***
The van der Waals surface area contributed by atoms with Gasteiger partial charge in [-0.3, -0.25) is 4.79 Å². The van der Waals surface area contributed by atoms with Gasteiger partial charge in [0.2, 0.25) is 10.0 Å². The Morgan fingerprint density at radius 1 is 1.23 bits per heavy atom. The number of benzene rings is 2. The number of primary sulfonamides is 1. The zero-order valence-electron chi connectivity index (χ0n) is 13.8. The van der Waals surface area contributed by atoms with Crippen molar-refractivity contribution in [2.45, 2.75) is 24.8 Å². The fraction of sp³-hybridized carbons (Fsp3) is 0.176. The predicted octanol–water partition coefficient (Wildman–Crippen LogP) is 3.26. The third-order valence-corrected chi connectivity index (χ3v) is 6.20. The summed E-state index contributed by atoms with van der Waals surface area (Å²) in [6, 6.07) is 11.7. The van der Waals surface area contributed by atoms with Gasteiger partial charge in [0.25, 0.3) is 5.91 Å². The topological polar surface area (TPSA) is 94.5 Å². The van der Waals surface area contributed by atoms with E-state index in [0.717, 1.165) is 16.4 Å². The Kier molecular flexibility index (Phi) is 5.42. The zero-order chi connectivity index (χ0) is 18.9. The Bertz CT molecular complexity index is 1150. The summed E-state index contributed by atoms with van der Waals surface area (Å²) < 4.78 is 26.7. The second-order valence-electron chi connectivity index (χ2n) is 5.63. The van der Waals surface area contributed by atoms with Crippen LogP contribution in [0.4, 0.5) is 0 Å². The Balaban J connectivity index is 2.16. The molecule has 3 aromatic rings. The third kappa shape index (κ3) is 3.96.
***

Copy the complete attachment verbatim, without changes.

The van der Waals surface area contributed by atoms with Gasteiger partial charge in [-0.3, -0.25) is 4.79 Å². The van der Waals surface area contributed by atoms with Gasteiger partial charge in [0.2, 0.25) is 10.0 Å². The Morgan fingerprint density at radius 1 is 1.23 bits per heavy atom. The number of benzene rings is 2. The number of primary sulfonamides is 1. The zero-order valence-electron chi connectivity index (χ0n) is 13.8. The van der Waals surface area contributed by atoms with Crippen molar-refractivity contribution in [2.45, 2.75) is 24.8 Å². The fraction of sp³-hybridized carbons (Fsp3) is 0.176. The predicted octanol–water partition coefficient (Wildman–Crippen LogP) is 3.26. The third-order valence-corrected chi connectivity index (χ3v) is 6.20. The summed E-state index contributed by atoms with van der Waals surface area (Å²) in [6, 6.07) is 11.7. The van der Waals surface area contributed by atoms with Gasteiger partial charge in [0.25, 0.3) is 5.91 Å². The topological polar surface area (TPSA) is 94.5 Å². The van der Waals surface area contributed by atoms with E-state index in [0.717, 1.165) is 16.4 Å². The Kier molecular flexibility index (Phi) is 5.42. The zero-order chi connectivity index (χ0) is 18.9. The Bertz CT molecular complexity index is 1150. The summed E-state index contributed by atoms with van der Waals surface area (Å²) < 4.78 is 26.7. The second-order valence-electron chi connectivity index (χ2n) is 5.63. The van der Waals surface area contributed by atoms with Crippen LogP contribution in [0.4, 0.5) is 0 Å². The Balaban J connectivity index is 2.16. The molecule has 3 aromatic rings. The third kappa shape index (κ3) is 3.96.